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America’s Test Kitchen, Inc. v. Kimball

Superior Court of Massachusetts, Suffolk, Business Litigation Session

June 6, 2018

AMERICA’S TEST KITCHEN, INC.
v.
Christopher KIMBALL et al.[1]

          MEMORANDUM AND ORDER DENYING PLAINTIFF’S MOTION TO DISMISS WILLIAM THORNDIKE, JR.’s COUNTERCLAIMS

          Kenneth W. Salinger, Justice of the Superior Court

          Christopher Kimball used to work for America’s Test Kitchen on a television cooking show and on related programming and publications distributed through various media. This lawsuit arises from his development of a competing business.

         Among its other claims, ATK sued William Thorndike, Jr., for allegedly misappropriating confidential information, aiding and abetting a breach of fiduciary duty by Kimball, and violating G.L.c. 93A, § 11.

         Thorndike responded by asserting counterclaims against ATK for abuse of process and violation of G.L.c. 93A, § 11. Thorndike alleges that ATK asserted claims against him in order to harass, punish, and financially harm him for helping Kimball start a new business called CPK Media, LLC, and in an attempt "to obtain an unlawful competitive advantage against CPK Media’s business."

         ATK has now moved to dismiss Thorndike’s counterclaims, arguing that they are barred by the so-called anti-SLAPP statute, G.L.c. 231, § 59H, and in any case must be dismissed under Mass.R.Civ.P. 12(b)(6) for failure to state a claim upon which relief can be granted. The Court concludes that this motion is without merit.

         1. Anti-SLAPP Motion

         The anti-SLAPP statute applies to and may bar civil claims that are based on a party’s "exercise of its right of petition under the constitution of the United States or of the commonwealth." See G.L.c. 231, § 59H. "The acronym ‘SLAPP’ stands for strategic lawsuit against public participation." Gillette Co. v. Provost, 91 Mass.App.Ct. 133, 134 n.2 (2017).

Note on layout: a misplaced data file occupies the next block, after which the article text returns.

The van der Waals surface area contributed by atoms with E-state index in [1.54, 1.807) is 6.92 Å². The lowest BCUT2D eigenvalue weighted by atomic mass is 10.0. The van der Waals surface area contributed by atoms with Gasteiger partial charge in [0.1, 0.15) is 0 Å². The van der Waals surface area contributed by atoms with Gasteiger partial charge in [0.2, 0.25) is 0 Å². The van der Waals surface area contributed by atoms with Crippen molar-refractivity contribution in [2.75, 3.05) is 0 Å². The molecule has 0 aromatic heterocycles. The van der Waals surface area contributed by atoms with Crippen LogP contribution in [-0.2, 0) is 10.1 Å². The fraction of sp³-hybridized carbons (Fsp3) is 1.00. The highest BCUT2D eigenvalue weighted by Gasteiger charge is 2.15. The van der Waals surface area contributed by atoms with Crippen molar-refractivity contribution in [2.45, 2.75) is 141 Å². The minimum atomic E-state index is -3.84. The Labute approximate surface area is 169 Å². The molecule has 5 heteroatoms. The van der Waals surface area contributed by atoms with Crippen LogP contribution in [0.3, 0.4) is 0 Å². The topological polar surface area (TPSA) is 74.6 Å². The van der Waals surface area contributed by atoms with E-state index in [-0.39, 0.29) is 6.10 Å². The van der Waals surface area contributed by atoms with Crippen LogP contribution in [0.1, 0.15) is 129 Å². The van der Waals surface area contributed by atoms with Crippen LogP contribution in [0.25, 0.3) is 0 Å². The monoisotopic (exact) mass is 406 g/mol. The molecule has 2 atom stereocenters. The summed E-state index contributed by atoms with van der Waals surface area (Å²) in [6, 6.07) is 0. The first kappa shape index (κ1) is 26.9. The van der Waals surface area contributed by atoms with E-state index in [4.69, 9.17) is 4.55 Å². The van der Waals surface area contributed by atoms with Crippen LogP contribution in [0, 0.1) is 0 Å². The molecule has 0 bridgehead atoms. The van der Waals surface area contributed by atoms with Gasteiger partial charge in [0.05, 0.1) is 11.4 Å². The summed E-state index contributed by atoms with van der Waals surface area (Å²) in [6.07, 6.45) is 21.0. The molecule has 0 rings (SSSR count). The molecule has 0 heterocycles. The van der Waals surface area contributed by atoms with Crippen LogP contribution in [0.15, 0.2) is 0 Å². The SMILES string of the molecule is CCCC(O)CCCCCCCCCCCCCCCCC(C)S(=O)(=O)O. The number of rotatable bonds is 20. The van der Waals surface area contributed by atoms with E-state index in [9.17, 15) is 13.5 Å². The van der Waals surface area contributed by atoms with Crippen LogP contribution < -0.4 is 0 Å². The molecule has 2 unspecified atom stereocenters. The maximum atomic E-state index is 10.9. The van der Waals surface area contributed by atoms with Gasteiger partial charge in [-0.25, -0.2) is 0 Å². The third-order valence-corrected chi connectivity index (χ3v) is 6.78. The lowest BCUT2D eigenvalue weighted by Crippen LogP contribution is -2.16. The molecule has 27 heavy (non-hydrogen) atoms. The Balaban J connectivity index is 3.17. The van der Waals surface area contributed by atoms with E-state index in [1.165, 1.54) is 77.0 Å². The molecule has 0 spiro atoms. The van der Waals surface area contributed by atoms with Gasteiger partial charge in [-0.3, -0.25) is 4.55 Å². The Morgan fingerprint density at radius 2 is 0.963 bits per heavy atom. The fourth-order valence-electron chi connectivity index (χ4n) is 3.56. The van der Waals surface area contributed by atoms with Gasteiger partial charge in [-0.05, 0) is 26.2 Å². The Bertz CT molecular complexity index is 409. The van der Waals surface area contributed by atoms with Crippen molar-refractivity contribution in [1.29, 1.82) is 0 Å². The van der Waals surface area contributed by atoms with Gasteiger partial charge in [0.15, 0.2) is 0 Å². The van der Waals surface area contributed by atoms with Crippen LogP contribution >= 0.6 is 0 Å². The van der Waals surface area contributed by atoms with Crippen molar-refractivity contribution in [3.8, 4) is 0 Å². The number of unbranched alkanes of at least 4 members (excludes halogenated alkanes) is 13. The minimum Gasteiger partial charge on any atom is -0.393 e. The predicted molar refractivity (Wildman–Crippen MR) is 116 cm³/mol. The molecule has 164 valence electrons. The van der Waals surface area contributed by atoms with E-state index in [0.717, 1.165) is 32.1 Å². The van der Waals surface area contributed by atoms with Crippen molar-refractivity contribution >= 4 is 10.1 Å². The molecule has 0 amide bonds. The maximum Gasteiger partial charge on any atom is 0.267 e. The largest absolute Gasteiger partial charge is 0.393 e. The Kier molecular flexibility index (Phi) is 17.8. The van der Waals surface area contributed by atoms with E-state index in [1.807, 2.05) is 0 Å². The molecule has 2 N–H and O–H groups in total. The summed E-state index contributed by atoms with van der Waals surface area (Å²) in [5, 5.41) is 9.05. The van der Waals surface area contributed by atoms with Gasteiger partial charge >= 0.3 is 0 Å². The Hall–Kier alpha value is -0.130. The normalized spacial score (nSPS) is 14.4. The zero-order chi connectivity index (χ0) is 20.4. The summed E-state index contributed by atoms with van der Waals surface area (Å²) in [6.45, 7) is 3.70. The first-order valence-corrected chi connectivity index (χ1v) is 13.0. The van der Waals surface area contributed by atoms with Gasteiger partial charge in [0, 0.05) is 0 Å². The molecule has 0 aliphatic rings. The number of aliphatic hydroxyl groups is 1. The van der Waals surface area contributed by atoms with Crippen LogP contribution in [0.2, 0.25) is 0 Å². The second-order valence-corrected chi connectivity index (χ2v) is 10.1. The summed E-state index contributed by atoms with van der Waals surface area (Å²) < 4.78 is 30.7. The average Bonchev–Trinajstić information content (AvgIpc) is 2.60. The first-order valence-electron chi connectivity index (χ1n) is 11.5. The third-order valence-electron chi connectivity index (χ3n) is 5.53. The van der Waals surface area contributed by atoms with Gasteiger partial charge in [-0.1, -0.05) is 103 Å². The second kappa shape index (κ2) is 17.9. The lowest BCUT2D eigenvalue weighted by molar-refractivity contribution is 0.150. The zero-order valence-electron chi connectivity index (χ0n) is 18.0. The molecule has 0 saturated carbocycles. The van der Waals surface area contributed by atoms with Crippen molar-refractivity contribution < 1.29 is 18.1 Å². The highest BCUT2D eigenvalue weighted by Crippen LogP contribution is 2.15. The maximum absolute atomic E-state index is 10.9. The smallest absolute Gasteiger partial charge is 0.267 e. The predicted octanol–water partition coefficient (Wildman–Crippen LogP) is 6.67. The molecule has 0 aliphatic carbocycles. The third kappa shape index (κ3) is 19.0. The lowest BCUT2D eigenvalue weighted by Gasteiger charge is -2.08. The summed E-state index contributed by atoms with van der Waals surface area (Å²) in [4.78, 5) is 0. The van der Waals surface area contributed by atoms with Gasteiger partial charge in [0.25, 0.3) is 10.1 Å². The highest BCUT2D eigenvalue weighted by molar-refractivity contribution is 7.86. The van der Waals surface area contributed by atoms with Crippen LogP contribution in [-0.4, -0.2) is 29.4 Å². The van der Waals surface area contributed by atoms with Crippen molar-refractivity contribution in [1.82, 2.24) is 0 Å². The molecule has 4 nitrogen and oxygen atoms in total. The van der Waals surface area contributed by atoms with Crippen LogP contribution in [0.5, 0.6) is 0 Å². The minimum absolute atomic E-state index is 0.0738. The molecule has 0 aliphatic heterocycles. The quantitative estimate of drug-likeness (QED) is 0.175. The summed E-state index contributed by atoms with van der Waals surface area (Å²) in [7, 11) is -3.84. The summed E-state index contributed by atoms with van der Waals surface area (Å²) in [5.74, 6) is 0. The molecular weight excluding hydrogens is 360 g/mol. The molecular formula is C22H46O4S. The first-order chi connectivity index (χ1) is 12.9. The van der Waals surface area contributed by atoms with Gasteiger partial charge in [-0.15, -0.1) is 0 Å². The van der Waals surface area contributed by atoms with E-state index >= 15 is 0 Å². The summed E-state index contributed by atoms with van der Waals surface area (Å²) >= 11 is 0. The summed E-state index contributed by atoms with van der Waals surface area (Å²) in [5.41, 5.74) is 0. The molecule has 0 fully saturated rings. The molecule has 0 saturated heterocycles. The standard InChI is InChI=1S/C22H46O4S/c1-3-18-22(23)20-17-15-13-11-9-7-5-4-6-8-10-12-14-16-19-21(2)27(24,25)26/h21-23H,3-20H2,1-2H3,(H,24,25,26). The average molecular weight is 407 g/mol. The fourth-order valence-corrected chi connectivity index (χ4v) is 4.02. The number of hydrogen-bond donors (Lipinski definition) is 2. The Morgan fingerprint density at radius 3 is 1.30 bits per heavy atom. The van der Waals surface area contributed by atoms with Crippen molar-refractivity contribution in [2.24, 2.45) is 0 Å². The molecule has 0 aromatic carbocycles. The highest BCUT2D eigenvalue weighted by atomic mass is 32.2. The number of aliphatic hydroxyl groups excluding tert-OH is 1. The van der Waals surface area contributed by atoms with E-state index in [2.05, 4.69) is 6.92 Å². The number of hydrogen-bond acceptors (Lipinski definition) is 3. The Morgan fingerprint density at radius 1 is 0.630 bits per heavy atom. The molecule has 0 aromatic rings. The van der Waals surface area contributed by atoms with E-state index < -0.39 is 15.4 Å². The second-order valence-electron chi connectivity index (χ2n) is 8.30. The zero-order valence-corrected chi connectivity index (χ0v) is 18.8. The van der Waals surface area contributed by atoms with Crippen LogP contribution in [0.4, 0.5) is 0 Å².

ATK has met its initial burden of showing that the anti-SLAPP statute is implicated here because Thorndike’s counterclaims are based solely on the bringing of this lawsuit, which is a petitioning activity, and have no substantial basis other than or in addition to ATK’s petitioning activities. See Fabre v. Walton, 436 Mass. 517, 522-24 (2002) (abuse of process claim was based solely on defendant’s petitioning activity).

         The Court must nonetheless deny this part of the motion to dismiss because Mr. Thorndike has adequately shown that his counterclaims are not a "SLAPP" suit, in that they were not brought primarily to chill legitimate petitioning activities by ATK but instead were brought to seek damages for injury Thorndike suffered as a result of allegedly unlawful conduct by ATK. See Blanchard v. Steward Carney Hospital, Inc., 477 Mass. 141, 159 (2017).

         Thorndike has stated colorable claims for abuse of process and violation of c. 93A, which is a "necessary but not sufficient factor" in proving that the counterclaims are not a SLAPP suit. Id. at 160-61. As discussed in more detail below, if a jury were convinced that ATK asserted baseless claims against Thorndike in order to hinder Kimball’s ability to compete against ATK, it could find that ATK committed the tort of abuse of process and violated G.L.c. 93A.

         Furthermore, considering the circumstances as a whole, the Court is convinced that Thorndike’s primary purpose in asserting his counterclaims is to seek and obtain compensation for injuries caused by ATK’s alleged abuse of process and unfair trade practices. Cf. Blanchard, supra, at 160.

          The anti-SLAPP statute does not bar such claims. See Alnylam Pharm., Inc. v. Dicerna Pharm., Inc., MICV20154126, 34 Mass.L.Rptr. 504, 2017 WL 6395719, at *5 (Oct. 23, 2017) (Leibensperger, J.). As the Supreme Judicial Court recently explained, "[t]he Legislature did not intend" that the anti-SLAPP statute be used "to forestall and chill the legitimate claims-also petitioning activity-of those who may truly be aggrieved by the sometimes collateral damage wrought by another’s valid petitioning activity." Blanchard, 477 Mass. at 157.

         2. Rule 12(b)(6) Motion

         2.1. Abuse ...


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